Tourism Revenue Falls Short of Annual 3.5 Trillion Baht Target

Thailand’s tourism revenue is projected to reach 3 trillion baht this year, falling short of the government’s target of 3.5 trillion baht. According to the Tourism Authority of Thailand (TAT), this shortfall is largely due to economic recessions in several key markets.

As of June 2, Thailand has welcomed 14.9 million international tourists, generating 709 billion baht in revenue, which amounts to only about 30% of the 2.38 trillion baht target set by the government for this year.

Chattan Kunjara Na Ayudhya, the deputy governor for international marketing in Asia and the South Pacific at TAT, stated that 3 trillion baht is now the more likely revenue outcome.

This is especially true as major markets like China face economic challenges, with flight capacities to Thailand at just 75% of their pre-pandemic levels.

The tourism sector requires an additional 500 billion baht to meet its goals, necessitating further stimuli, particularly for the Chinese market.

Despite signing agreements with eight major tourism partners in China, TAT currently lacks the additional funding needed to strengthen these partnerships, he added.

During the Thailand Travel Mart Plus (TTM+) 2024 event in Phangnga, Mr. Chattan highlighted that the 3.5 trillion baht revenue target includes an expected 980 billion baht from the Asian and South Pacific markets.

If Thailand manages to hit the 3 trillion baht mark, short-haul markets are expected to contribute 840 billion baht, according to Mr. Chattan.

Chuwit Sirivejkul, TAT’s regional marketing director for East Asia, emphasized the need for ongoing events and activities to sustain market momentum throughout the low season.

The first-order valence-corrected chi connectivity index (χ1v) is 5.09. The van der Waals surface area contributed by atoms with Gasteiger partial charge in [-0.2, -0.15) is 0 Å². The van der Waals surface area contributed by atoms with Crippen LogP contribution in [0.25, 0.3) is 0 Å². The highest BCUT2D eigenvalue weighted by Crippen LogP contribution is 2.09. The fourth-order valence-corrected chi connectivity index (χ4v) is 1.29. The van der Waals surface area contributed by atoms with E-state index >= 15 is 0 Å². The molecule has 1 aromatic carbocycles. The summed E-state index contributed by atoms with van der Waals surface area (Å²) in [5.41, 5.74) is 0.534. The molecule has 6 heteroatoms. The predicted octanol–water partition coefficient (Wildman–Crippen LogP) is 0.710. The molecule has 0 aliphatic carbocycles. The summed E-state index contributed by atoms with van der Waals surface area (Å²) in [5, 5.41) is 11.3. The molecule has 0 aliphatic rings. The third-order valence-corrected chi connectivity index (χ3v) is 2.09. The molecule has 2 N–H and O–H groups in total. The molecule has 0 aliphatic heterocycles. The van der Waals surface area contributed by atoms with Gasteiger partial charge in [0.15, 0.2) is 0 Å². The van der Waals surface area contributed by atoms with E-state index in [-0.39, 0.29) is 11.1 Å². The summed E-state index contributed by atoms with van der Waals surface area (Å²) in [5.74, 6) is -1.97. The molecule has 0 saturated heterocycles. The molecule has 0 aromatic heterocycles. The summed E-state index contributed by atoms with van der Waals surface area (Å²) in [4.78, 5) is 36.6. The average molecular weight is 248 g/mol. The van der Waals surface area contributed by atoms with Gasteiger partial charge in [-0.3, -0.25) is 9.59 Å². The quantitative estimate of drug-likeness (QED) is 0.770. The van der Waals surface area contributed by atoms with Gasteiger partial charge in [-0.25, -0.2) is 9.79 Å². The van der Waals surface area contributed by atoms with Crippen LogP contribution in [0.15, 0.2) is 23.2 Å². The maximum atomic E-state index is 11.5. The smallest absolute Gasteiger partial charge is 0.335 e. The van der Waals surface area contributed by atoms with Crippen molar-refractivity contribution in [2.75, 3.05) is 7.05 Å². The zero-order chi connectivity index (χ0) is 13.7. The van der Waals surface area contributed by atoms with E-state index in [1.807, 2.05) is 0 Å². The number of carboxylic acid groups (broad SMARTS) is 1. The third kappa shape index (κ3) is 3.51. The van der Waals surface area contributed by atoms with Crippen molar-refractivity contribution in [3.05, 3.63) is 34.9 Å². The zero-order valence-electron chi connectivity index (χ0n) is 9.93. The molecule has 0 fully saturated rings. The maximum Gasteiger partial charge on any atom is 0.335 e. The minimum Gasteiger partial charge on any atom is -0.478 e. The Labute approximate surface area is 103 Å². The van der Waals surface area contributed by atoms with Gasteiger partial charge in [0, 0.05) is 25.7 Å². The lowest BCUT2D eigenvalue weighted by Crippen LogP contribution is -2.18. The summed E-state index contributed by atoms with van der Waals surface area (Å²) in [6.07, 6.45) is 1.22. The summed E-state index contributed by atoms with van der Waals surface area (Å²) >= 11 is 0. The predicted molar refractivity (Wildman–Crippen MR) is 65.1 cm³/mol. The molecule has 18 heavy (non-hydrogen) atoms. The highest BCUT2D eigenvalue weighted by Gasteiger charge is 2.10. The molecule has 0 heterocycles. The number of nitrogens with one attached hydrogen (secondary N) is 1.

He noted that the Chinese market is currently slow, as many potential tourists are occupied with university entrance exams, reducing the daily tourist count to 15,000-18,000.

However, Mr. Chuwit expects tourism to rebound starting in July, with TAT planning at least two major events in the next two months, beginning with the introduction of a special edition of the popular Labubu doll.

This limited edition Labubu, a collaboration between the Chinese government and Thailand to commemorate their 50-year diplomatic ties, has been specifically designed for the Thai market by Pop Mart, the doll’s Chinese manufacturer.

TAT aims to leverage the Labubu doll as a mascot to promote tourist attractions, targeting its extensive global fan base of over 100 million.

Mr. Chuwit also mentioned that online travel agencies like and Tongcheng Travel will promote travel packages centered around Labubu-themed destinations and activities.

In July, TAT intends to collaborate with the private sector for roadshows in three up-and-coming Chinese cities: Changsha, Xi’an, and Zhengzhou.

Mr. Chattan noted that this year’s TTM+ event saw registration from 79 Chinese agents, the highest among the 425 international buyers from 50 countries participating.

He expects business deals made during TTM+ to generate 3 billion baht, with Chiang Mai slated as the host for the 2025 edition of the event.